Tuesday, September 13, 2016

Travel to Cambodia , Kampong Thom, Boueng somret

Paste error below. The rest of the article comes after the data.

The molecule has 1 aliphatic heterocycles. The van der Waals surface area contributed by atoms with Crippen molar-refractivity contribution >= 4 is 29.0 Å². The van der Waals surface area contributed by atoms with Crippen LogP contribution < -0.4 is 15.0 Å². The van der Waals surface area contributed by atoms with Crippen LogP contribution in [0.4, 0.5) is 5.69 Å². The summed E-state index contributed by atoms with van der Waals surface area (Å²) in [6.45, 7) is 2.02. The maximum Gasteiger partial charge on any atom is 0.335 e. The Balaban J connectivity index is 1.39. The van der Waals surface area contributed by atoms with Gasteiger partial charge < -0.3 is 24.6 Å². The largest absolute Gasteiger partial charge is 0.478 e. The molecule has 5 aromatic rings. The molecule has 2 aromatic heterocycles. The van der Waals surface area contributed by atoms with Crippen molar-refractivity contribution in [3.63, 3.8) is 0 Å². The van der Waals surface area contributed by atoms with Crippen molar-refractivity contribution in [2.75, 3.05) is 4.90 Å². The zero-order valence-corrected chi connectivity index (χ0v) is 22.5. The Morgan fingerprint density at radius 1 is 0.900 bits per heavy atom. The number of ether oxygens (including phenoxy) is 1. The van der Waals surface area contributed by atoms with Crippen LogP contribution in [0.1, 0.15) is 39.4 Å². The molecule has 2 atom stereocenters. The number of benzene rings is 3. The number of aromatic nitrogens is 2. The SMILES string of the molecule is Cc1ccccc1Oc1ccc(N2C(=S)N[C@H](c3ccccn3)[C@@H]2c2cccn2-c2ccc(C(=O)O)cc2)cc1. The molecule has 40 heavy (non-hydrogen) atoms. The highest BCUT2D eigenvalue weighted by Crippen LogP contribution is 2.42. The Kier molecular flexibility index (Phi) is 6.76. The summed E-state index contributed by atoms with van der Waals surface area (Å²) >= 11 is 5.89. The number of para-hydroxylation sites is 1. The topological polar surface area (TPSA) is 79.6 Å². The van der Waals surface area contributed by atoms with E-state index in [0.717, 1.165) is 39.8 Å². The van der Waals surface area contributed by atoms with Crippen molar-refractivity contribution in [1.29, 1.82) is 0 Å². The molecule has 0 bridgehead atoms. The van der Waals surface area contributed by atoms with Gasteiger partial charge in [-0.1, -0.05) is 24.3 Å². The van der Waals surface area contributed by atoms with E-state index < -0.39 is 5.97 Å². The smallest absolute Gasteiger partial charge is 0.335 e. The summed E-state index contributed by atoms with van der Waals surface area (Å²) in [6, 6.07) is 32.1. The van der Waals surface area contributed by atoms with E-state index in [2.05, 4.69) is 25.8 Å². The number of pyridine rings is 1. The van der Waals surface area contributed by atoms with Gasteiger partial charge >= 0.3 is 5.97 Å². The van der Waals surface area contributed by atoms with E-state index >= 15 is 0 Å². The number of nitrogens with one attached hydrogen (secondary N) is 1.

Kampong Thom (Khmer: កំពង់ធំ, IPA: [kɑmpɔːŋ tʰom] "Grand Port") is a province (khaet) of Cambodia It borders the provinces of Siem Reap to the northwest, Preah Vihear to the north, Stung Treng to the northeast, Kratie to the east, Kampong Cham, Kampong Chhnang to the south, and the Tonle Sap to the west. The provincial capital is Kampong Thom City, a town of approximately 30,000 people on the banks of the Stung Sen River. Kampong Thom is Cambodia's second largest province by area. There are a number of significant Angkorian sites in the area, including Prasat Sambor Prei Kuk and Prasat Andet temples. As one of the nine provinces bordering Tonle Sap Lake, Kampong Thom is part of the Tonlé Sap Biosphere Reserve.[2] The previous name of the province was Kampong Pous Thom (Port/City of the Great Snakes). According to local legend, at a lakeside dock near the Sen River, a pair of large snakes inhabited a nearby cave. On every Buddhist holiday, the snakes would make appearances to the people nearby who then began to refer to the area as Kampong Pous Thom. Eventually the snakes disappeared and the name was shortened to Kampong Thom. During the Colonial Cambodia period, the French divided Cambodian territory into provinces and named most of them according to the local popular names for the respective areas. History Kampong Thom was a powerful capital in Southeast Asia during the Funan period.[citation needed] Prasat Sambor Prei Kuk, dating from the Chenla Era, is in Kampong Thom Province.[3] Economy The province is one of the largest producer of cashews in the country. Kampong Thom Province is rich in tourism potential, attracting tourists with its exotic lakes, rivers, forests, mountains and more than 200 ancient temples. Much of Kampong Thom is located on the floodplain of the Tonlé Sap lake. In 2003–04, it was a significant producer of wild fish (18,800 tons) and the fourth largest producer of fish through aquaculture in Cambodia (1,800 tons). Most of the fish-raising is done by home production, with a growing segment devoted to rice field aquaculture.[5] Kampong Thom is also one of the largest producers of cashew nuts in Cambodia, with 6,371 hectares under production in 2003–04.[6] References "General Population Census of Cambodia 2008 – Provisional population totals" (PDF). National Institute of Statistics, Ministry of Planning. 3 September 2008. http://www.tsbr-ed.org Kubo, Sumiko; Shimamoto, Sae; Nagumo, Naoko; Yamagata, Mariko; Him, Sophorn; So, Sokuntheary; Chang, Vitharong; Lun, Votey; Shimoda, Ichita; Nakagawa, Takeshi (March 2012). "Geomorphology, Archaeo-stratigraphy, and 14C Ages of Sambor Prei Kuk Pre-Angkorean Site, Central Cambodia" (PDF). BULLETIN of the Graduate School of Education of Waseda University. 22. Retrieved 22 December 2015. Save Cambodia's Wildlife. The Atlas of Cambodia: National Poverty & Environment Maps, SWC, Phnom Penh, Cambodia, 2006, p. 72. Save Cambodia's Wildlife. The Atlas of Cambodia: National Poverty & Environment Maps, SWC, Phnom Penh, Cambodia, 2006, pp. 78–81. Ministry of Agriculture, Forestry & Fisheries, The Fruit Crops: Agricultural Statistics, 2003–04, Phnom Penh, 2004. - 10 Jul 16

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